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Present and Incorrect.

There are many things, dear reader, that I am rubbish at.

Drawing, most sports that involve hand eye co-ordination, most other sports,  making decisions (although I’m not so sure about that) and a whole host of other things spring to mind.

But the thing I’m worst at, and the thing I hate most, is shopping in general and buying presents in particular. It’s not a lack of generosity or anything, I’m just crap at choosing presents and coping with what’s involved in doing it. This has been thrown into sharp focus by Mothers Day . Actually I’m quite encouraged by clicking on that to see that the original modern concept of Mothers Day came out of a pacifist movement in the USA. However it has become the construct of card manufacturers, florists, choclatiers and many others since.

Like Christmas it’s another completely unnecessary marking of a day by superfluous consumerism.

However rather than try to reason with either my wife or mother about that (the old saying about discretion and valour comes to mind), I along with millions of other clueless sons, husbands and fathers set about trying to choose some gifts for this occasion yesterday. I’ve excluded daughters here. There may be exceptions but women in general have the ability, nay the knack of buying the right thing for the right person. Unfortunately my daughters delegated the task to me. Och! they’re still young.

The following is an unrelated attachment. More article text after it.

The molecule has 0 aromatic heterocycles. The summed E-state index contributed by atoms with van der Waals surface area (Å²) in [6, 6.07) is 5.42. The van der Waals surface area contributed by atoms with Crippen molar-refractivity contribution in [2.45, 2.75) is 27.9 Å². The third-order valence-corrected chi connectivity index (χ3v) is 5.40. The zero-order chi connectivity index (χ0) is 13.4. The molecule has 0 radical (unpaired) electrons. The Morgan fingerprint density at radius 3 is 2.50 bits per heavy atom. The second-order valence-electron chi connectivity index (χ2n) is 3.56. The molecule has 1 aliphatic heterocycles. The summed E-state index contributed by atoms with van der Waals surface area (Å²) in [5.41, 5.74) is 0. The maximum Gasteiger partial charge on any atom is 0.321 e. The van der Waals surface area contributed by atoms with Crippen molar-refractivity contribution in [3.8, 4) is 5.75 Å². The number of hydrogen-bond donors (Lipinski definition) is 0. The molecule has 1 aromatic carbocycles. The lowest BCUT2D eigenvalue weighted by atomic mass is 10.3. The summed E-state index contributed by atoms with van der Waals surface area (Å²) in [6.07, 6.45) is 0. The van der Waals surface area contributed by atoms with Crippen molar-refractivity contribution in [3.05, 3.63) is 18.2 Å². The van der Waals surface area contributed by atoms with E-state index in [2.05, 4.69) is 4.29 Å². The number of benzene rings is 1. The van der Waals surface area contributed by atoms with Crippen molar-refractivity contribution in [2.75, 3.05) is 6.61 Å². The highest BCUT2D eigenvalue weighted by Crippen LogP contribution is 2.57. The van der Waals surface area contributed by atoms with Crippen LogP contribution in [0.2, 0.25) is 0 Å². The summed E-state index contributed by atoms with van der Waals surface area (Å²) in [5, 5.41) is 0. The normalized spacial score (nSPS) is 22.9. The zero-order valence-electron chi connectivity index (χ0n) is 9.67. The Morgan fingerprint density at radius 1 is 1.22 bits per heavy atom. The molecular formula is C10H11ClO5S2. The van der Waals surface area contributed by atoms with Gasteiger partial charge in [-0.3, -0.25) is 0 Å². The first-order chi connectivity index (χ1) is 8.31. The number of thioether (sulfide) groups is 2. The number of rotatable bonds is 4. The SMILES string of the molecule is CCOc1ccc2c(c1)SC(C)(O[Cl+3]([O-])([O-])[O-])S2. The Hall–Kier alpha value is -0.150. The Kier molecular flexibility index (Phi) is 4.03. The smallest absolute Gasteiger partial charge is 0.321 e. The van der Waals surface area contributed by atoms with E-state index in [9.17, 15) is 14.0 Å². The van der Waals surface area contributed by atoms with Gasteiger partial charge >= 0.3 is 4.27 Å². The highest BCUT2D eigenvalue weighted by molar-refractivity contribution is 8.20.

I did go seeking out cards with them last week. Any card which gave the merest impression of being in any way “soppy” was greeted by my elder daughter with the exclamation “barf bag please dad!”.

I had intended getting something from one of my fellow small shops but I was working yesterday (typically I had left it late) and didn’t manage to get out before closing time at 5:30. So I was basically left with the choice of my two least favourite shops out of all shops.

Argos and Asda.

I detest Argos. It’s not even a proper shop – it’s a catalogue with a warehouse. Every corner cut and every competitor undercut. I did go in and have a look but it was a token gesture. I flicked aimlessly, cluelessly and without a scintilla of inspiration, through the pages for a few minutes and that was it.

So, Asda it was. The bastard son of Wal Mart. They actually employ a wee guy to stand at the door and smile and wave and say hello to people.

“Hello there!” said Tommy (for it was he) smiling and waving as I walked in. I’m caught on such occasions between sympathy and respect for someone doing a pretty difficult job and the uncontrollable urge to shout “Aw just go and take a good run and fuck to yourself!” and perhaps accompany it with some gratuitous assault or other.

The foyer area was jam packed full of flowers and plants in various stages of decay. Many of them were dyed in gaudy colours. All the bouquets might as well have had a big label on saying “Bought at supermarket/filling station on way home (delete where applicable) on them. Some of the orchids were actually quite nice but looked very delicate.

Up to the CD aisle it was, on the way picking up a wee filter coffee maker for a fiver. I’m the only one who drinks coffee in the house so a smaller coffee maker seemed a good idea. I looked at the CDs. Piles of rubbish especially produced or at least grouped together for the occasion. Compilations with pink covers called things like “Thank you mum!” “Hits for mums” “Twenty love ballads” and other horseshit.

Then, talking of horseshit, I spotted Rod Stewart’s new album. It’s a collection of Motown songs. Mrs Bigrab has liked Rod since his Faces days (ie when he was pretty good – before he met Britt Ekland about 35 years ago) and whilst I wondered if she’d appreciate this, it was getting to the desperate stage. Down to the books and I picked up one I thought she’d like, then a wee box of chocs and a wee plant display thing for my own mum.